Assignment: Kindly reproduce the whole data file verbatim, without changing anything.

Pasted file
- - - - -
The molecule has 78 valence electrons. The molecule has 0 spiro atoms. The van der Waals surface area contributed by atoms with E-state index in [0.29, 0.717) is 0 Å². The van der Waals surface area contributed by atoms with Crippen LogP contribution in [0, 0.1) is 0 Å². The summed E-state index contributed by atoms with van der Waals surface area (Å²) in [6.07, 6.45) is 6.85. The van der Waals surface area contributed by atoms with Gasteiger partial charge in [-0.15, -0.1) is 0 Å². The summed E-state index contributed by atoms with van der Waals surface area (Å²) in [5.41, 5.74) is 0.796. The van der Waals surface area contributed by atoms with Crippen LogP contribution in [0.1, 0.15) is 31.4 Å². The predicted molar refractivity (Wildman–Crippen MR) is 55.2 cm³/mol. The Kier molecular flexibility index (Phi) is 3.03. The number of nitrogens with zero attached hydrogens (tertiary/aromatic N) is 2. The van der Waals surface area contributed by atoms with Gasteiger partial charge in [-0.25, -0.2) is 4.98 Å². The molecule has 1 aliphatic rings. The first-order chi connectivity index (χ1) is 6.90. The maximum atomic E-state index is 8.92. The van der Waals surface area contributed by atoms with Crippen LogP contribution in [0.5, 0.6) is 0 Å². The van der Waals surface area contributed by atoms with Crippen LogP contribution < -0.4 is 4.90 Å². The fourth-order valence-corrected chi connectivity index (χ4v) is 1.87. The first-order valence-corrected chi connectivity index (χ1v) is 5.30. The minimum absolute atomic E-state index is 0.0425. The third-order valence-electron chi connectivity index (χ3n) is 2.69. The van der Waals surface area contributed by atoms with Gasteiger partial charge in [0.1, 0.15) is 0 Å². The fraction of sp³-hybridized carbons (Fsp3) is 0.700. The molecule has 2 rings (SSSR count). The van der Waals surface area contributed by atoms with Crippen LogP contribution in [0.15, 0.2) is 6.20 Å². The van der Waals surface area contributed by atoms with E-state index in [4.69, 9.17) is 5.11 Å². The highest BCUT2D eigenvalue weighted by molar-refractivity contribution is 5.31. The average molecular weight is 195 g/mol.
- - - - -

The molecule has 78 valence electrons. The molecule has 0 spiro atoms. The van der Waals surface area contributed by atoms with E-state index in [0.29, 0.717) is 0 Å². The van der Waals surface area contributed by atoms with Crippen LogP contribution in [0, 0.1) is 0 Å². The summed E-state index contributed by atoms with van der Waals surface area (Å²) in [6.07, 6.45) is 6.85. The van der Waals surface area contributed by atoms with Gasteiger partial charge in [-0.15, -0.1) is 0 Å². The summed E-state index contributed by atoms with van der Waals surface area (Å²) in [5.41, 5.74) is 0.796. The van der Waals surface area contributed by atoms with Crippen LogP contribution in [0.1, 0.15) is 31.4 Å². The predicted molar refractivity (Wildman–Crippen MR) is 55.2 cm³/mol. The Kier molecular flexibility index (Phi) is 3.03. The number of nitrogens with zero attached hydrogens (tertiary/aromatic N) is 2. The van der Waals surface area contributed by atoms with Gasteiger partial charge in [-0.25, -0.2) is 4.98 Å². The molecule has 1 aliphatic rings. The first-order chi connectivity index (χ1) is 6.90. The maximum atomic E-state index is 8.92. The van der Waals surface area contributed by atoms with Crippen LogP contribution in [0.5, 0.6) is 0 Å². The van der Waals surface area contributed by atoms with Crippen LogP contribution < -0.4 is 4.90 Å². The fourth-order valence-corrected chi connectivity index (χ4v) is 1.87. The first-order valence-corrected chi connectivity index (χ1v) is 5.30. The minimum absolute atomic E-state index is 0.0425. The third-order valence-electron chi connectivity index (χ3n) is 2.69. The van der Waals surface area contributed by atoms with Gasteiger partial charge in [0.1, 0.15) is 0 Å². The fraction of sp³-hybridized carbons (Fsp3) is 0.700. The molecule has 2 rings (SSSR count). The van der Waals surface area contributed by atoms with Crippen LogP contribution in [0.15, 0.2) is 6.20 Å². The van der Waals surface area contributed by atoms with E-state index in [4.69, 9.17) is 5.11 Å². The highest BCUT2D eigenvalue weighted by molar-refractivity contribution is 5.31. The average molecular weight is 195 g/mol.